I realise now that the anti-Vietnam War movement was colossally important. I realise too that something was happening to young people that I have never understood. I only came near to getting a glimpse of it in the late 70s - say 1978 - talking to younger feminists who felt they had been not only inspired but in some way moulded by the events of '68. At the time my work in the rag trade only showed me rather cynically that the young had become a new and substantial market for consumer goods - in one year alone I think, 7 million yards of denim were made into jeans in this country.
I did see in 1968 that the behaviour of the police - both in America where they shot down students, and in this country where they trampled them under horses' hoofs - had come out again into the open: brutal and oppressive, unchanged from the 1930s when the father of my elder son had been beaten up at the anti-fascist rally at Olympia, with the police looking on and clearing the way for the fascists.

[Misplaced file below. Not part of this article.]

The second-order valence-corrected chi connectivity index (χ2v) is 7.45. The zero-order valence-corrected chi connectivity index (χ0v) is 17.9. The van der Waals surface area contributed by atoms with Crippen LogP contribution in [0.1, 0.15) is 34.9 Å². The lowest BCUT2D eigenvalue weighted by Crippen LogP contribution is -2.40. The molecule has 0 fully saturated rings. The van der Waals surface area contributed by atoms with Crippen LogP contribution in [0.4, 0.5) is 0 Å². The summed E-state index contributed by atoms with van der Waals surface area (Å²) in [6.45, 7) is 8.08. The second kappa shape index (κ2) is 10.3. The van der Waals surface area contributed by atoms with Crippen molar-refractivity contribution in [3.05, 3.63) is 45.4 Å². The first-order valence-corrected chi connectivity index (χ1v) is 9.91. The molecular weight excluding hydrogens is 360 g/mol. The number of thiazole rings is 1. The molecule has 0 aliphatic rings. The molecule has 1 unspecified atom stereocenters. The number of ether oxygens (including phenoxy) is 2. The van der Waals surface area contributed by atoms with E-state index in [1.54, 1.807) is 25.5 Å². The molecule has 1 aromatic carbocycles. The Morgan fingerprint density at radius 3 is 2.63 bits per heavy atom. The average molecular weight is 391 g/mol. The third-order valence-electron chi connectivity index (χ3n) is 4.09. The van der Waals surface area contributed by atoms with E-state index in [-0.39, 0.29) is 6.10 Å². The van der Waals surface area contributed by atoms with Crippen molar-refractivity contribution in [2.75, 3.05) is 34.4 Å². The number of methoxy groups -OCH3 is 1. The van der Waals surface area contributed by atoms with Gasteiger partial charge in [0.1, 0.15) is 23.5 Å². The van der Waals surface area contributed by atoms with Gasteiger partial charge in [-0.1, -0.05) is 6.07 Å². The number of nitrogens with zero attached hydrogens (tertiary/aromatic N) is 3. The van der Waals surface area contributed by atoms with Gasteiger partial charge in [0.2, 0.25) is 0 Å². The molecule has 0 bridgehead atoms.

But when the New Left talked about Marxism, Trotskyism, Maoism in tones of rigid dogma, it was, for me, all just a nonsense. In particular, I saw and heard no analysis of the Chinese Cultural Revolution, which first of all I had welcomed. I had thought, yes, once bureaucrats get into power they become tyrants: unsettling them is useful. But after a year or so I realised something of what actually was happening - the unthinking, uncaring destruction of people and of culture, and the setting up of an even more rigid bureaucracy. I rejected the Cultural Revolution entirely, and with it the Maoism of the New Left.
A bitter aftermath of that period for me is what happened to Chang Ching (Jiang Qing), widow of Mao and leader of the so-called "Gang of Four". She was used as a scapegoat for the Cultural Revolution and sent to prison, where as far as one knows, she still remains. Descriptions of her, after her arrest, as a " white-boned demon", a "perfidious serpent", a "Harridan" and a "trollop", are distinctly sexist in tone. It appears that the Chinese authorities had little difficulty in transferring massive blame on to this woman for much of their own guilt.